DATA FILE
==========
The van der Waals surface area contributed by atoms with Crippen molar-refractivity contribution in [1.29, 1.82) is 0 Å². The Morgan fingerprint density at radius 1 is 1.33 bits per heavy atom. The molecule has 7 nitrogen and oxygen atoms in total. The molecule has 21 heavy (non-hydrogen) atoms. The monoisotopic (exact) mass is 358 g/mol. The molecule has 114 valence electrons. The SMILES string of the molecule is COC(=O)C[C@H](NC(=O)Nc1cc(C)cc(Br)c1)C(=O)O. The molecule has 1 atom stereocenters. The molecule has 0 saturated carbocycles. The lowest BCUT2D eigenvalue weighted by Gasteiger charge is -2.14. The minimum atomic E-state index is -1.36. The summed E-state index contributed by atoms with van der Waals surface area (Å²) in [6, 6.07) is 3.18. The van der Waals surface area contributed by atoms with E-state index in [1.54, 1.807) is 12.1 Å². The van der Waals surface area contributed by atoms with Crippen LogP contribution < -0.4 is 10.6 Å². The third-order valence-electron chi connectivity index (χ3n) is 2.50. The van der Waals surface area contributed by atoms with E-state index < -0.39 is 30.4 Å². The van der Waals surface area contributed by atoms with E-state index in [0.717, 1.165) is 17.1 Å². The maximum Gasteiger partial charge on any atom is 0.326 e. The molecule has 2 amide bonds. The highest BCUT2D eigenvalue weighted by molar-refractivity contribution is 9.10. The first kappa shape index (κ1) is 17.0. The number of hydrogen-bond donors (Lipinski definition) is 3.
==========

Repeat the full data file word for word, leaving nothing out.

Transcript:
The van der Waals surface area contributed by atoms with Crippen molar-refractivity contribution in [1.29, 1.82) is 0 Å². The Morgan fingerprint density at radius 1 is 1.33 bits per heavy atom. The molecule has 7 nitrogen and oxygen atoms in total. The molecule has 21 heavy (non-hydrogen) atoms. The monoisotopic (exact) mass is 358 g/mol. The molecule has 114 valence electrons. The SMILES string of the molecule is COC(=O)C[C@H](NC(=O)Nc1cc(C)cc(Br)c1)C(=O)O. The molecule has 1 atom stereocenters. The molecule has 0 saturated carbocycles. The lowest BCUT2D eigenvalue weighted by Gasteiger charge is -2.14. The minimum atomic E-state index is -1.36. The summed E-state index contributed by atoms with van der Waals surface area (Å²) in [6, 6.07) is 3.18. The van der Waals surface area contributed by atoms with E-state index in [1.54, 1.807) is 12.1 Å². The van der Waals surface area contributed by atoms with Crippen LogP contribution < -0.4 is 10.6 Å². The third-order valence-electron chi connectivity index (χ3n) is 2.50. The van der Waals surface area contributed by atoms with E-state index < -0.39 is 30.4 Å². The van der Waals surface area contributed by atoms with E-state index in [0.717, 1.165) is 17.1 Å². The maximum Gasteiger partial charge on any atom is 0.326 e. The molecule has 2 amide bonds. The highest BCUT2D eigenvalue weighted by molar-refractivity contribution is 9.10. The first kappa shape index (κ1) is 17.0. The number of hydrogen-bond donors (Lipinski definition) is 3.